*Plus! Here's a mix of Vogue House/Cunt beats tracks I did back in 2008 where I strung together a series of bad Imeem rips into 34 mins of camp terror.

Pic courtesy of cross promotional blog whoring via emptyswimmingpool

Sunday, 7 March 2010

Streets and post-streets: Hong Kong's contrasting urban forms

Hong Kong, due to its geography and its particular political and economic development, is one the most densely populated cities in the world. This density is evident in the glittering skyscrapers and endless concrete apartment blocks forming the backdrop to every tourist's holiday snaps.

One would think that such density would result in a uniform urban form, one that pragmatically acquiesced to the demands of thousands of people living on top of each other. On the surface this seems true: as any visitor would attest, almost all of Hong Kong can be typified by huddled buildings, crowded footpaths and congested roads. However further examination reveals that even in this forest of skyscrapers there are varying urban forms which respond differently to the demands of extreme density. This variety can be best understood by looking at two areas of the city which, in terms of urban form, are polar opposites to which all other areas can be placed between. These two areas are Central (and surrounds), on Hong Kong Island itself and Mong Kok, on the Kowloon Peninsula.

The area made up of Central, the Mid-Levels and Soho (which I'll just call Central) is an infrastructure playground. Snaking between the soaring skyscrapers is a maze-like network of pedestrian over- and under passes which themselves weave around a network of motorway flyovers. On Hong Kong island, the response to the congestion problem has been to layer the transport network so that volume is spread vertically, minimising conflict between transport modes. This response can be attributed partly to the island's topography. From the harbour, there is only a small area of flat land before there is a dramatic slope upward to the peak of the island. This sloping topography means that ground level for one building is third floor level to another one downhill. This relationship meant that it made sense to build walkways directly between buildings rather than relying on the steep and undulating street network for circulation. The tendency for redevelopment on Hong Kong island to occur in large chunks also meant that it was easier to plan for these connections as architects and developers had control of large holdings of land. It would be much more difficult to connect many smaller disparate buildings all owned and built at different times.

Overpasses in Central

Pedestrian and vehicle traffic are separated onto their dedication channels

Another overpass

The outcome of this multi-layered pattern of development is an urban form which has transcended the traditional street. Getting from building A to building B in Central is often a matter of navigating pedestrian overpasses and tunnels, hopping from one shopping mall to the next, often without setting foot on a street. In fact, one loses the sense of where ground level is. A train station may be connected to a basement shopping centre which may connect to the second floor of a nearby office block which connects to an overpass to a residential complex etc.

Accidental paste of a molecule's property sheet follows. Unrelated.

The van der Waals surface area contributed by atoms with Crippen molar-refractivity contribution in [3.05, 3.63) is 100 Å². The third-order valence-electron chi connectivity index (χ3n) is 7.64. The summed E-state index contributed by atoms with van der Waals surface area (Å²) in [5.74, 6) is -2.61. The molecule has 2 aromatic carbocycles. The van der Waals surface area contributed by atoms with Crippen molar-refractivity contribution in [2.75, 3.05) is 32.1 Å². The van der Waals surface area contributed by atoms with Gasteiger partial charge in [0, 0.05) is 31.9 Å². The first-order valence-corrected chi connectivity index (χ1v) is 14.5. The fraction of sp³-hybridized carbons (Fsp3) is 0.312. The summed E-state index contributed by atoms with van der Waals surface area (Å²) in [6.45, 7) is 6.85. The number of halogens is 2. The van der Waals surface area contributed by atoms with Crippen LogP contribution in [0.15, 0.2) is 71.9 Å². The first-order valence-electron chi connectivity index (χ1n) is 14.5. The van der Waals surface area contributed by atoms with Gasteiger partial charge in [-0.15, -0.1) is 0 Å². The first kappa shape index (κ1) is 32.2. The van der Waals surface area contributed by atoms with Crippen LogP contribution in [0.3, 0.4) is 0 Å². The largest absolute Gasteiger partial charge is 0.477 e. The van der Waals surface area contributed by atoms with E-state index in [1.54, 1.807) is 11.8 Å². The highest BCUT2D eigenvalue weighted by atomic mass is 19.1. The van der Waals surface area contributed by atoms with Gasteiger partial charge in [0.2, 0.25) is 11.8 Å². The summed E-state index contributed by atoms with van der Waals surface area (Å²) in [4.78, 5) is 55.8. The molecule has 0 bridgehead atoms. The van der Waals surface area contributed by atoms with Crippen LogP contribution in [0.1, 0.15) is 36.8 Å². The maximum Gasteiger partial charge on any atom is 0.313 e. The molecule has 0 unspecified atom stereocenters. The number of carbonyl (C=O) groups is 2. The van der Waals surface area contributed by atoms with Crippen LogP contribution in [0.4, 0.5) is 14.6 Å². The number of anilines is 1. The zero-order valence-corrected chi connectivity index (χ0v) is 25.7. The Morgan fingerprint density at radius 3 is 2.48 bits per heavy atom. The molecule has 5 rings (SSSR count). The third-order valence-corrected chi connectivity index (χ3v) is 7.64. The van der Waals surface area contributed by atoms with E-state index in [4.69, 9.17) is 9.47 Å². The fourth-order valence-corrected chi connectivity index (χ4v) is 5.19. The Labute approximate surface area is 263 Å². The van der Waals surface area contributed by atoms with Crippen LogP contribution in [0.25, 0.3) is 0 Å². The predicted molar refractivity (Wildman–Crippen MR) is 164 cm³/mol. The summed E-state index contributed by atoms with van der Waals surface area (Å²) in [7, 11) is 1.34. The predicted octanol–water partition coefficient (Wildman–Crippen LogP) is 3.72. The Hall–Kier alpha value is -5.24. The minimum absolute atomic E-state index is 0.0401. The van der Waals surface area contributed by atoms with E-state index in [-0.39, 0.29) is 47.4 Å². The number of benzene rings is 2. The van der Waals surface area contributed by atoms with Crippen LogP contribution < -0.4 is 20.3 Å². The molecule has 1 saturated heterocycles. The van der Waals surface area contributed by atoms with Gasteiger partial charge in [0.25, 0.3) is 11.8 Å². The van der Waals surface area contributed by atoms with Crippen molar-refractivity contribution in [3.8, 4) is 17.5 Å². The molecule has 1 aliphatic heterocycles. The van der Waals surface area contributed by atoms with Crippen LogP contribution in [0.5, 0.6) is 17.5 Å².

In Central it is almost possible to experience the city without the street, one might say that it is has become post-street. A obvious manifestation of this idea is the Mid-Levels escalator. which connects low-lying Central with the Mid-Levels residential district further uphill. Built at several metres above ground level, the escalator is designed to avoid the winding and narrow streets below. It is an open admission of the limits of the traditional street network in an area of extreme density and difficult topography.

The Mid-levels escalator

In Mong Kok however, the traditional street network is all there is. The streets are laid out in a simple grid on which many old and dilapidated buildings sit. The buildings are on much smaller lots resulting in a fine-grained urban form contrasting with the big block development on Hong Kong Island. What this means is that almost every building relies on the traditional street frontage for access. There are very few connections between buildings which avoid the street thus creating a situation where almost all pedestrian circulation must occur at street level. In a place which is said to be the most densely populated on earth, this means extreme levels of pedestrian congestion. Mong Kok is nuts.

Street level Mong Kok

Buildings on small lots results in an urban environment with a "fine grain"

A Mong Kok street in the early morning

Despite the congestion, it is actually easier to understand Mong Kok as a pedestrian. To use the jargon, it is easier to read because it is more legible. Getting from building A to building B is conceptually simpler: you walk out the front of one place, walk along the street, then walk through the front of the next place. Places are connected by streets. You don't have to use an overpass which becomes an underpass which becomes a shopping mall which becomes another shopping mall. Instead, getting around Mong Kok involves you being inside, then walking outside then going back inside. "Ground level" is still a useful concept.